even boasts of hotels that serve genuine North Indian delicacies prepared the traditional way!
When I started my kitchen odyssey I chose to cook a 'dal maharani' to impress my in-laws. It was a pleasant surprise when I found that my In-laws had never used rajma or mah (saboot urad dal) before. Needless to say, the first time I made it, the dal captured their attention and guaranteed its stay in their kitchen. This is one of those dishes I use even now to get my way with my husband or kids after - a creamy mah ki dal assures that 'love' prevails:). I am sure every family has a signature dish of this kind! What is yours? Regarding the flavors of rajma and mah ki dal, I have only one statement to add - "Aakhir, tum iske jadoo se bachke kahan jaooge, Jaani?
Last week, on V'day, Jr.H saw me soaking saboot urad, rajma and small chowli beans, and though she knew what I was doing, she asked me, "Why do you have that satisfied look on your face whenever you make mah ki dal?" I dove into the subject headlong! Jr.H's association of the dish has shifted considerably from 'the taste' to 'the tale' of late. She loves my Mum's version and tells me that my cooking is very different from hers (my Mothers), and often asks me why mine is different. I tell her that she will realize it as she grows that her palate will be used to more tastes than mine, and slowly she will discover her own favorite ways of cooking - the ones that should be explored and not restrained. What was handed over to me by my Mother as a simple tasty dish has gathered new flavors and twists, today's being the one I had at that dhaba at Bhuntar.....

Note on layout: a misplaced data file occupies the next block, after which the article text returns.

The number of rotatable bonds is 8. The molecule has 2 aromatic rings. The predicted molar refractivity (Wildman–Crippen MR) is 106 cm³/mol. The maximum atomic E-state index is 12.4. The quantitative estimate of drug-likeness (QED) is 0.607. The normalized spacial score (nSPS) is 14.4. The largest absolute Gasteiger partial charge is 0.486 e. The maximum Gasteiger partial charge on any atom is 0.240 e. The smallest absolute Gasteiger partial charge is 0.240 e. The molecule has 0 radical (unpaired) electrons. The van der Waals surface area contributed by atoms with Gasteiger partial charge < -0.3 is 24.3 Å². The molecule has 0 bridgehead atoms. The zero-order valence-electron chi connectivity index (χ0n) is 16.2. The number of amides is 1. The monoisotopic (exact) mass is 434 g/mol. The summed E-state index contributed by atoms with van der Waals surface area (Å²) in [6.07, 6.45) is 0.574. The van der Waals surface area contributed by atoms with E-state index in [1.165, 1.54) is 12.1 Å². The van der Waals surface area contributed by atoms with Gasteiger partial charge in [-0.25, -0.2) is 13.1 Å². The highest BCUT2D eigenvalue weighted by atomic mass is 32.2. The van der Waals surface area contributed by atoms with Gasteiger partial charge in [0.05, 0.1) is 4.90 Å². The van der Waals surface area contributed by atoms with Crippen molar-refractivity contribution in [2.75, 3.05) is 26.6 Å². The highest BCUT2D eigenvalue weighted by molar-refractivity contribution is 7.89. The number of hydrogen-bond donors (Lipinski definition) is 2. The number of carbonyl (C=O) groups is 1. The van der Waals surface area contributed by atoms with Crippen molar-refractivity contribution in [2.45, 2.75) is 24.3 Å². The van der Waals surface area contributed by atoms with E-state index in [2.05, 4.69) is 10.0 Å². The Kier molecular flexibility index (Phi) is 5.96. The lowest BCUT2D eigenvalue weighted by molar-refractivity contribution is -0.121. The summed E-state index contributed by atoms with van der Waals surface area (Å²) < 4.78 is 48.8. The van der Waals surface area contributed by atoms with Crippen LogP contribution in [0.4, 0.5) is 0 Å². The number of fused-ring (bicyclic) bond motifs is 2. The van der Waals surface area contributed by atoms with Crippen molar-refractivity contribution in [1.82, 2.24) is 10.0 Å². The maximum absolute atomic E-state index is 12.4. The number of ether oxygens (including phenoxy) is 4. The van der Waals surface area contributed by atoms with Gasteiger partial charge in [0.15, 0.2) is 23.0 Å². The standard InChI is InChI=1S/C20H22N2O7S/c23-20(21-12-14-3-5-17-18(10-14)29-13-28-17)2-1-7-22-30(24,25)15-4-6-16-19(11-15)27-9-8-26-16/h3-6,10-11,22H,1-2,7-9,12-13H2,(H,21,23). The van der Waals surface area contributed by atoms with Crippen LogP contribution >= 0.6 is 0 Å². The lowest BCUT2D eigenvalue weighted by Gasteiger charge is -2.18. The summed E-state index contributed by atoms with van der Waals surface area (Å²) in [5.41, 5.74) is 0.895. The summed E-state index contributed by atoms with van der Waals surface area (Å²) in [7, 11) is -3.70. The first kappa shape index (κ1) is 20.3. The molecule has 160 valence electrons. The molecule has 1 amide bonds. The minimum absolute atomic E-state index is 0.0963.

Remember the trek
I mentioned some posts back where I had an architect and an artist for company and we missed the last bus to the base camp? The tale of today's 'Mah ki dal' is the next chapter to that adventure........ Having missed the last bus, and having trekked another 10kms., we were tired out and refreshed ourselves with tasty, juicy strawberries and cherries which grow abundantly in Himachal. Next we visited a few more local architectural beauties with R (the artist) getting into a long discussion with one of the priests to try and halt the modernisation of an old temple. You will be surprised to know that in these parts of Himachal Pradesh the character most worshipped is 'Duryodhan' from Mahabharata! I have forgotten the local tales but on my next trek I promise I will find out the entire story and let you know about it. Meanwhile, R did not succeed much but we managed to kill time and gained some knowledge along the way! We then took the last bus that would take us closer to our base camp, if not to it. This bus dropped us off at a small village - 'Bhuntar